The Logical Follow-Up

After Sacred Ground, there is only one logical book to read, and that is Trio of Sorcery.  Sacred Ground is a standalone novel, but in 2010 Lackey wrote a sequel novella “Drums”, which was published in the aforementioned  book.  It’s an interesting look at her urban fantasy, ranging from the 1970s to 2010, and with prefaces that discuss what technology was and wasn’t available in each time period.

The first novella, “Arcanum 101”, is the first new Diana Tregarde mystery in quite a number of years.  Diana is a Guardian – a very powerful mage who is obligated to use her power to help people.  Insert far too well known quote from Spiderman here.  This tale goes back to her college days, referenced in Burning Water, the second of her books.  As I mentioned earlier, it takes place in the 1970s, while Nixon was still President.

Overall, for me, this one is another story of Diana Tregarde and while it may be the first chronologically, it doesn’t tend to drive me to read her other books next.  Maybe because none of the other characters in this tale reappear, though ‘Zaak is mentioned in Children of the Night.  Maybe I’d like it more if it was a full-length novel and the other characters got more facetime, maybe it reminds me too much of the short story Lackey wrote that was far too Scooby-Doo (this one mentions everyone’s favorite animated mystery-solving dog), maybe it’s just not as good.  It’s certainly not bad.  And I do enjoy the rest of the Diana Tregarde mysteries, so I guess it’s just this one that ends up being “okay”.

Second is “Drums”, which moves the timeline to the mid-nineties, maybe a year or so after Sacred Ground.  I find it to be a good sequel in that it shows the progression of the main characters as well as telling a completely new story.  It also perpetuates my belief that there is something in Native American ghost stories that just makes them super creepy for me personally.  I’m not a big fan of horror, though I will read it (especially if you put a fantasy or sci-fi skin over it), but some things get me worse than others.  This is one of those.

The scare factor probably helps enhance the story and make it more compelling.  I think the two factors that bring it above “Arcanum 101″‘s level is first, the fact that there are fewer main characters and second, the fact that Jennifer and David are PIs.  A story starring Private Investigators means that the other main characters are from the “mystery of the week”, and so we don’t expect to get to know them super well or even become very attached to them.  This is different from Diana’s “Spook Squad” who will, by definition, stick around, then grow up and have Spooky kids.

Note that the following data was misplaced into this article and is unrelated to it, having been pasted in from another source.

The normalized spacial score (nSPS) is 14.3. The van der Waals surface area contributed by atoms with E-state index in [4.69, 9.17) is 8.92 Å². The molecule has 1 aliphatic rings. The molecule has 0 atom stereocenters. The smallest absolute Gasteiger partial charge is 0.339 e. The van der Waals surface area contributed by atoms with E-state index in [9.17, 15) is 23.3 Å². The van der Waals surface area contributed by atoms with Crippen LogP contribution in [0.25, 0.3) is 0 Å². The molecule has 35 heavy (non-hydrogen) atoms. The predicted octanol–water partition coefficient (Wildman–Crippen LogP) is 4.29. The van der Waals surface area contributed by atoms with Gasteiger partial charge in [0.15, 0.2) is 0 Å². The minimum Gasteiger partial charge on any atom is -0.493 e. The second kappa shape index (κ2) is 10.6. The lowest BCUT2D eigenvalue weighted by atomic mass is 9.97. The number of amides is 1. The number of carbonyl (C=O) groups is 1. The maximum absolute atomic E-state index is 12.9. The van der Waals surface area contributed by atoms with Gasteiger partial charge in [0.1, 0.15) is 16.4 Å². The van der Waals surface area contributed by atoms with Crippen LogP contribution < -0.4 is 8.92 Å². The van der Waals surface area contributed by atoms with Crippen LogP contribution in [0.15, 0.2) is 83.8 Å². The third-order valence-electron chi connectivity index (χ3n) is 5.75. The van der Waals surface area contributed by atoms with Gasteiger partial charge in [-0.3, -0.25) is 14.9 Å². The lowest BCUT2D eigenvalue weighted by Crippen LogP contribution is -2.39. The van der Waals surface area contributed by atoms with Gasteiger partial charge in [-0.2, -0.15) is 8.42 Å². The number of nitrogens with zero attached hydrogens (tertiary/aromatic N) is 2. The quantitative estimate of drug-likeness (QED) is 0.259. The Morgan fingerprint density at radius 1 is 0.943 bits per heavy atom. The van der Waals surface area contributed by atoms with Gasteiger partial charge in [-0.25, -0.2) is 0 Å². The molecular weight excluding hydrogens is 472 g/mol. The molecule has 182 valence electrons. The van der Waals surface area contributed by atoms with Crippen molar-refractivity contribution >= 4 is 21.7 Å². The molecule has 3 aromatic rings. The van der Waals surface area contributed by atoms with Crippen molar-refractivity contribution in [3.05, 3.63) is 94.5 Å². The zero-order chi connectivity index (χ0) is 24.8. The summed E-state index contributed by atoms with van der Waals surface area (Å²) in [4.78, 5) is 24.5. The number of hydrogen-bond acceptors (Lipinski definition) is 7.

Last, but certainly not least, is “Ghost in the Machine.”  Like “Drums,” the final novella builds off Native American folklore, but in this context it’s being borrowed to help add ambiance to an MMORPG.  (If you don’t know that one, I’ll let you look it up.  Essentially, World of Warcraft.)  However, if the wise reader remembers Lackey’s penchant for magic, then mix it with computers, well, that’s where this story comes from.

Also from her love for computer games.  You may have noticed one of the titles I listed in my last post was Wing Commander: Freedom Flight.  Yes, that does actually mean the Wing Commander games.  I haven’t read it yet, but my guess is that it’s just set in the world of the game, and has no real relation to the in-game story.  I won’t be able to tell you if it is or isn’t though, when I do read it, because I’ve never played the game.  I’m just theorizing based on reading her books in the world of The Bard’s Tale.  And let’s not forget the Secret World Chronicles, which were originally roleplays by Mercedes Lackey and friends in the City of Heroes game.

You can figure that I was not at all surprised to find a novella about a computer game.  It’s one of Lackey’s five big loves: music, horses, hawks, fairy tales, and computer games.  She has a way of turning the old tales and tropes into new and enjoyable novels, but as a longtime reader I do make note of her favorite subjects and where they crop up.  Should I have put magic on the list of loves?  I left it off because the woman writes fantasy and I feel like magic is the suspension of disbelief in most of her stories.  IE, it goes without saying.

Amazon says I’ll have my graphic novel on Wednesday, so now I’ll go find something to occupy me for a day and a half, if I can time it right.


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